It all ground to a tragic halt one day though.

Eugene the Estimator's very best and oldest pal was Tony Callaghan, TC, a tall, roustabout foreman electrician, sideburns and big moustache in the style of the times (circa 1975), he wangled an invite to the grand opening of Star Cinema's new Hofbrauhaus/Multi Screen Cinema/Scamps compex in Blackpool - so off we all went to Blackpool after work for a midweek night out and huge, free, pissup.

Eugene the Estimator drove the company Triumph Toledo, a dog of a car that got its own post somewhere on this blog and we reached Blackpool in record time from Leeds, most of which was spent travelling sideways down country roads - TC followed in his Hillman Avenger into which he had shoehorned a Lotus Cortina engine, "shit off a shovel" is the phrase that comes to mind when describing his Avenger.

After a long, long night of drunken-ness, all for free, and a half hearted attempt to pull some birds in the disco, said birds not being at all interested in drunken bums from Leeds, we set off back home in the dark, a 70 or something mile journey on country roads so as to avoid the motorway police and their cursed breathalysers.

I rolled into work late the next morning dosed up on paracetamol and alka-seltzer to find Eugene the Estimator slumped over his desk and a sea of sad faces standing in the doorway of our office, peering in.

Hanging my coat over the back of my chair I professed my suffering of hangover from the night before which had only ended but a few hours earlier, Eugene the Estimator looked up from his desk, cigarette in one hand, black coffee in the other, still dressed in the same outrageous 1970's fashions that we'd gone out in the night before, he hadn't been to bed, and he'd obviously been crying.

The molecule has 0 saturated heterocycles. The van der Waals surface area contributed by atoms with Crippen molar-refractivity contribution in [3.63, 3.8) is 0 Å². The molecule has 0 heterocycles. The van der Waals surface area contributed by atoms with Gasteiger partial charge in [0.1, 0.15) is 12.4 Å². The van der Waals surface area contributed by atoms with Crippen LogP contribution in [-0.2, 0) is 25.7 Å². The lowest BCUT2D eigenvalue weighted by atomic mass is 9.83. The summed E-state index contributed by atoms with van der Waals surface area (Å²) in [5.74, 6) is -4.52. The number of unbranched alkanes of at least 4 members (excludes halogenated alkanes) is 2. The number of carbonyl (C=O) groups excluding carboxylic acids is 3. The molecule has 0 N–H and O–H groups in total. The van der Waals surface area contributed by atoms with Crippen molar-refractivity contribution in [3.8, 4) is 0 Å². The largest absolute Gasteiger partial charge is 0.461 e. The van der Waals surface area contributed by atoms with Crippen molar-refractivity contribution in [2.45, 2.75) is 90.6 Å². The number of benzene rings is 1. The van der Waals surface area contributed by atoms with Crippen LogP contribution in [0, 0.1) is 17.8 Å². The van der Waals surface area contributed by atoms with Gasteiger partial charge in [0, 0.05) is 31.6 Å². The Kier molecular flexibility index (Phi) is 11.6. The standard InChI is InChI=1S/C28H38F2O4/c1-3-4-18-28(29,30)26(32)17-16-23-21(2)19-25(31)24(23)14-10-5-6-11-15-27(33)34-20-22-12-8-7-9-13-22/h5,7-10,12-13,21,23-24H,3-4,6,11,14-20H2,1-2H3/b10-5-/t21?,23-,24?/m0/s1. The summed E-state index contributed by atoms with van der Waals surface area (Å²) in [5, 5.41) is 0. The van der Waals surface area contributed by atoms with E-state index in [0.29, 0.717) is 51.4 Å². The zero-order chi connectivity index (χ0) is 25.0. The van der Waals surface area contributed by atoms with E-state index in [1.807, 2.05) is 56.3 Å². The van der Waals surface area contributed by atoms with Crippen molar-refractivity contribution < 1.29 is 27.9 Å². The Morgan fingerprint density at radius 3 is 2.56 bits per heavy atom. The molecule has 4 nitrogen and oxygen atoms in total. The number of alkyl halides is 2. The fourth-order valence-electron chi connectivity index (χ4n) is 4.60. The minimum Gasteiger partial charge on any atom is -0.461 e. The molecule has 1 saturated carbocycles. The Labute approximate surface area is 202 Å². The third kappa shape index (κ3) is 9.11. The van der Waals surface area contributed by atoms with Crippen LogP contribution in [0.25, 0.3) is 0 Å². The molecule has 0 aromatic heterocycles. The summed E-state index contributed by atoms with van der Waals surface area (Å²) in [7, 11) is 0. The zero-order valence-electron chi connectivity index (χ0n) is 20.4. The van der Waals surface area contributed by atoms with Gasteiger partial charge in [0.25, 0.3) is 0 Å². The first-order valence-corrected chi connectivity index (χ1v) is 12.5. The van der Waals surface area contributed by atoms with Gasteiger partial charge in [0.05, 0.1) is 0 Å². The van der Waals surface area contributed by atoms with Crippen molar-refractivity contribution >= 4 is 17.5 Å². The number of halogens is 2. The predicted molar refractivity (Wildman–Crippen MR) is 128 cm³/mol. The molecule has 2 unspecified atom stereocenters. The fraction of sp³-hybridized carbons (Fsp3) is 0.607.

After dropping me off he'd gone home to find his wife waiting up for him with a message - somewhere between Blackpool and Leeds the beast of a Hillman Avenger had left the road and hit a tree, two of our electricians lay seriously injured in hospital and TC was dead.

And he wasn't the only friend who would die in road accidents at the time and he wasn't the only person I knew that died in road accidents while drunk for some years later I heard that Eugene the Estimator had met the same fate.

I'd raise a glass to them all today but I hardly touch the stuff anymore.

4 comments:

Grannymar said...

Sobering Post!

The younger generation, most of them anyway, seem to take a more responsible attitude to drink and driving nowadays.

Gary said...

Very true, I do quite a lot of driving at night thanks to two daughters who need me only as a taxi service now and the standard of driving at night is far better than it is in the day, I can't remember the last time I saw someone driving who was obviously drunk, mind you, christmas is approaching...

Zoe's Dad said...

Took me a while to absorb this one. It's been just over a year since my last drink. I am very fortunate to have passed through that phase of my life (well, twenty some odd years of use/abuse)unscathed.

Gary said...

Likewise, years of living away from home with just a pub and getting drunk to do on an evening left me with an alcohol intolorance, its a pain in the backside sometimes but something I'm happy to live with when I see the result of alcohol late at night in other people.